“I was invited to come for nine months. After nine months I went home and then I decided I wanted to come back.”


“For me – I don’t really talk about it that much – but I wanted to feel like making
music for me – how do I say it – had some purpose.”

The audiences for classical music in the US and other affluent countries, Vaughan-Jones felt, was a very specific demographic.

“It’s fine, but it’s not really sustainable. So I wanted to figure out what makes people really like music, you know – and so I had to get away from that a little bit. So I came here and accepted the challenge basically.”

Vaughan-Jones was an apt first choice, then, for the school’s programme. In a statement announcing it last year, the school said “innovative schools recognise their responsibility to their local community and environment – they do not become a “bubble” in isolation from what is happening around them.

Vaughan-Jones lives in Port Elizabeth with his South African wife Britni and their daughter Ava and there’s lots that he appreciates about South Africa.

“In general in South Africa compared to the US there seems to be an old-school family unit. In the US you move away from home – far away from home – and stay there. Here you see families together more often. That’s a huge plus, I think.”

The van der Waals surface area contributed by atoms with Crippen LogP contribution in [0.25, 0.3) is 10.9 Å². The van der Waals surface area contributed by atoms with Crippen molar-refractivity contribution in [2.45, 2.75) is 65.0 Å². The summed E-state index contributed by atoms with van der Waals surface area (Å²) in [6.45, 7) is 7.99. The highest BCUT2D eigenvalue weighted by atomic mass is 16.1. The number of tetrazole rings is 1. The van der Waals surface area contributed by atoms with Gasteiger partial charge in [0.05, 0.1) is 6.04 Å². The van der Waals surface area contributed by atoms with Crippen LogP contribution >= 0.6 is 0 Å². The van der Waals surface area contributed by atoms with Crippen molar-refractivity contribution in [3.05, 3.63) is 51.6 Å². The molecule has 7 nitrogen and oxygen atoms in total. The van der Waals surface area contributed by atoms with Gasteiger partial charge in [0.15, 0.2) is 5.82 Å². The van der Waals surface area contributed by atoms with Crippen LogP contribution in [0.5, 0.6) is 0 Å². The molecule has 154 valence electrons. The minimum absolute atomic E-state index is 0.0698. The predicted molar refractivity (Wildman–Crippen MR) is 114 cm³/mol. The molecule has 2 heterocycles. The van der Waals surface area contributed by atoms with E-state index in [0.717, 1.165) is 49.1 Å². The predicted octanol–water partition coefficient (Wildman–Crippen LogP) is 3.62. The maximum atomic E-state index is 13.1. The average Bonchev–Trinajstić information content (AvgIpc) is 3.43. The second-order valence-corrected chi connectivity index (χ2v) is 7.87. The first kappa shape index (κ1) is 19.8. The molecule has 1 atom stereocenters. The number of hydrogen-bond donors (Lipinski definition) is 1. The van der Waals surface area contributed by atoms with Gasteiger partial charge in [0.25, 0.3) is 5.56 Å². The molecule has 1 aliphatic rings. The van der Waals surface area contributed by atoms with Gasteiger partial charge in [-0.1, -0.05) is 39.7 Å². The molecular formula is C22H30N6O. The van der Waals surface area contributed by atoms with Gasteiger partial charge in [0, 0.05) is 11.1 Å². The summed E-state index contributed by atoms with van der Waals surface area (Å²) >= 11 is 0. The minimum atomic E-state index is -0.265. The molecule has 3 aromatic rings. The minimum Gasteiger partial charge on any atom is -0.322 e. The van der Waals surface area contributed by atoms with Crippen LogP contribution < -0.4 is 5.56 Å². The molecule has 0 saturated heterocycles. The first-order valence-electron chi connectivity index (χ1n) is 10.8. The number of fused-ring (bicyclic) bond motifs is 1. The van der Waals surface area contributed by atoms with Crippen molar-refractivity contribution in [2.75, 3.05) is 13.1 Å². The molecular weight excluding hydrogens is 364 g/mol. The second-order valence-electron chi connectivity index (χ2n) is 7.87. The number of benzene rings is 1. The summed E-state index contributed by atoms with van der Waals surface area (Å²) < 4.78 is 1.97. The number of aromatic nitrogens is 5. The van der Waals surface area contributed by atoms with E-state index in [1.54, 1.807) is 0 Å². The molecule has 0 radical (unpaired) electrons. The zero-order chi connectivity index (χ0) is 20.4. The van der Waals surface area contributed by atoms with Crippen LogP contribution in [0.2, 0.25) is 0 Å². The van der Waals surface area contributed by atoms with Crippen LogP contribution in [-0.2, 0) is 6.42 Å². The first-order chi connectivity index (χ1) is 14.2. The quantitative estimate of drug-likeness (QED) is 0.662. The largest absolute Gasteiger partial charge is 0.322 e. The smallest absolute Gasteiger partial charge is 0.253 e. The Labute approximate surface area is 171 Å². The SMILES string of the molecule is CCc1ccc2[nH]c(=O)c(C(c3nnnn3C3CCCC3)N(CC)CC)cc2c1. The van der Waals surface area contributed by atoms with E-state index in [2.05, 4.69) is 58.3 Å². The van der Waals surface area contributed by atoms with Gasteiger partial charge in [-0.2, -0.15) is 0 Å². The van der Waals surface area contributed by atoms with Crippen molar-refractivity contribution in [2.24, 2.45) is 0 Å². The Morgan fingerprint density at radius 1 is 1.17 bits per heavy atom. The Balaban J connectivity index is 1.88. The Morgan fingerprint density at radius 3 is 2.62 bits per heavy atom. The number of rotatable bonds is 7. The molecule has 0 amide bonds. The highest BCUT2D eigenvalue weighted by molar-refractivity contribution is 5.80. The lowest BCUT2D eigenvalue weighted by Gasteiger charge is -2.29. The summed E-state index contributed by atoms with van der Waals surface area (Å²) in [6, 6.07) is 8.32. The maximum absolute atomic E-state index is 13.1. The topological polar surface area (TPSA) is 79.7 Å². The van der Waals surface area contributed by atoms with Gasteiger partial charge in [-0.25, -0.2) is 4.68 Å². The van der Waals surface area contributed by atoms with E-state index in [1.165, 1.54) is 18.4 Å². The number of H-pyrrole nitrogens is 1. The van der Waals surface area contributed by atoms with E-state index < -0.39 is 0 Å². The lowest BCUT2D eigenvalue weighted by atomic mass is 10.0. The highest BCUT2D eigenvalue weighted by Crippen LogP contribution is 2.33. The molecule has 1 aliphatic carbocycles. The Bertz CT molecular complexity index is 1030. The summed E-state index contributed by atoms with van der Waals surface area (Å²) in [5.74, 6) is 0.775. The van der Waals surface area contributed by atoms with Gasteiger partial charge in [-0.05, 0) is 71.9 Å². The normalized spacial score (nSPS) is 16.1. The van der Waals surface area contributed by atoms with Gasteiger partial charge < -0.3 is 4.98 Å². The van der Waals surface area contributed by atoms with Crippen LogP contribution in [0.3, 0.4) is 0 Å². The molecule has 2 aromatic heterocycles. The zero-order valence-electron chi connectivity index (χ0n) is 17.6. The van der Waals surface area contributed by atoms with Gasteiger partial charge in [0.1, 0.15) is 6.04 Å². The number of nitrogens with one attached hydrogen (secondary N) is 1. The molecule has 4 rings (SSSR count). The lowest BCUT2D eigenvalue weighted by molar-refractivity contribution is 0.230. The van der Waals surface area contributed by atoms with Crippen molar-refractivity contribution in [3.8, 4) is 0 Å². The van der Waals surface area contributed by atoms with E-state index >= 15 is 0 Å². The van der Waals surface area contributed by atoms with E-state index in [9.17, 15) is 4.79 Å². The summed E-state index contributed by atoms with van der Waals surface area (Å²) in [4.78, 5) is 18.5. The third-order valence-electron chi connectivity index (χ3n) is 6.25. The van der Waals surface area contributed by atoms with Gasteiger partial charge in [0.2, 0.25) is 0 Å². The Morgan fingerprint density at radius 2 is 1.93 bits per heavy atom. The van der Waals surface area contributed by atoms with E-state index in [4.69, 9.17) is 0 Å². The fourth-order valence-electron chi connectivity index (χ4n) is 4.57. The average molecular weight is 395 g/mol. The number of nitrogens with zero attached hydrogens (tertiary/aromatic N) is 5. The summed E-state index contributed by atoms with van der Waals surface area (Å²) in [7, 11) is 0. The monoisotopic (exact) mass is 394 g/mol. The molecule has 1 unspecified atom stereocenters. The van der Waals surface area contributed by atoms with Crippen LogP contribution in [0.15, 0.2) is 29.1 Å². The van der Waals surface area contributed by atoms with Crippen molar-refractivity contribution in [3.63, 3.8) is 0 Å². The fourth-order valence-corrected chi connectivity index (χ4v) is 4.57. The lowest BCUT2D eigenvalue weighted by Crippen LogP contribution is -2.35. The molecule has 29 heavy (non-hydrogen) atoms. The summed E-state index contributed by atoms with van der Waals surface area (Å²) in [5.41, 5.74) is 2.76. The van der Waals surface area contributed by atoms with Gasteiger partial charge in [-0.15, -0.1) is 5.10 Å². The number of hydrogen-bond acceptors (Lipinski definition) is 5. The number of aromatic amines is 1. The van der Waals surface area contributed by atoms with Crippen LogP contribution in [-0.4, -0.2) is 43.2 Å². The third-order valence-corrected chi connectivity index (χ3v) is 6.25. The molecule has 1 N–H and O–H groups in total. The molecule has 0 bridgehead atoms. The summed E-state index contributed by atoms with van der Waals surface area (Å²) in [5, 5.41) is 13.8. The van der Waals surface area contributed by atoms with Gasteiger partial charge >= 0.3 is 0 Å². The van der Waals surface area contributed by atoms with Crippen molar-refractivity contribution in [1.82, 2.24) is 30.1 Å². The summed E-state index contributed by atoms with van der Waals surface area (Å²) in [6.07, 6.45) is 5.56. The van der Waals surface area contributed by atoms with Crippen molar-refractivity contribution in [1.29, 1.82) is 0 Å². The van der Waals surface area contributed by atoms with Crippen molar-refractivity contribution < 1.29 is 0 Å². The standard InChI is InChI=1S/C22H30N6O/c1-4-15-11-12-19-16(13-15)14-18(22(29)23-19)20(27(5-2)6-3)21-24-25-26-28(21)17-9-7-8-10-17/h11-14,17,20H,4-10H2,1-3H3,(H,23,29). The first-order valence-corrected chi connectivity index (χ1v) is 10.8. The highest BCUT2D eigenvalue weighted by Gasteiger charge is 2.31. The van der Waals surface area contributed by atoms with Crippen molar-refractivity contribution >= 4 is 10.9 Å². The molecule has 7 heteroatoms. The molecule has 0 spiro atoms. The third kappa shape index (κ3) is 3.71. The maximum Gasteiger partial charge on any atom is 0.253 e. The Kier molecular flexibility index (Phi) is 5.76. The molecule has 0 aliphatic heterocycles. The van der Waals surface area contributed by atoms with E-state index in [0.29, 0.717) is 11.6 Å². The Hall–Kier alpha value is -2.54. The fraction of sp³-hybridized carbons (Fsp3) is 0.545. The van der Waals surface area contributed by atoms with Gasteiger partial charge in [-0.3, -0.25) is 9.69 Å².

As for Grahamstown – “There are very few towns in the US that look like Grahamstown – it’s very quaint. And it’s very beautiful,” Vaughan-Jones says. “The size, the architecture – it’s very beautifull and inspiring. Also, there are beautiful
gardens – especially here at Kingswood College: it’s a nice campus.”

His favourite place to perform?

“For me it’s based on the audience. If I have an audience that’s there because of the music and not some kind of cultural thing of trying to show status, then I’m very happy.

“When it becomes about anything more than that, it’s very difficult to make music, because your audience is not there for the right reasons. You can almost feel it when an audience isn’t genuinely there for music’s sake – when it becomes about all these other things. It takes the joy out of it actually. That’s my favourite place I guess.”


Profoundly moving performance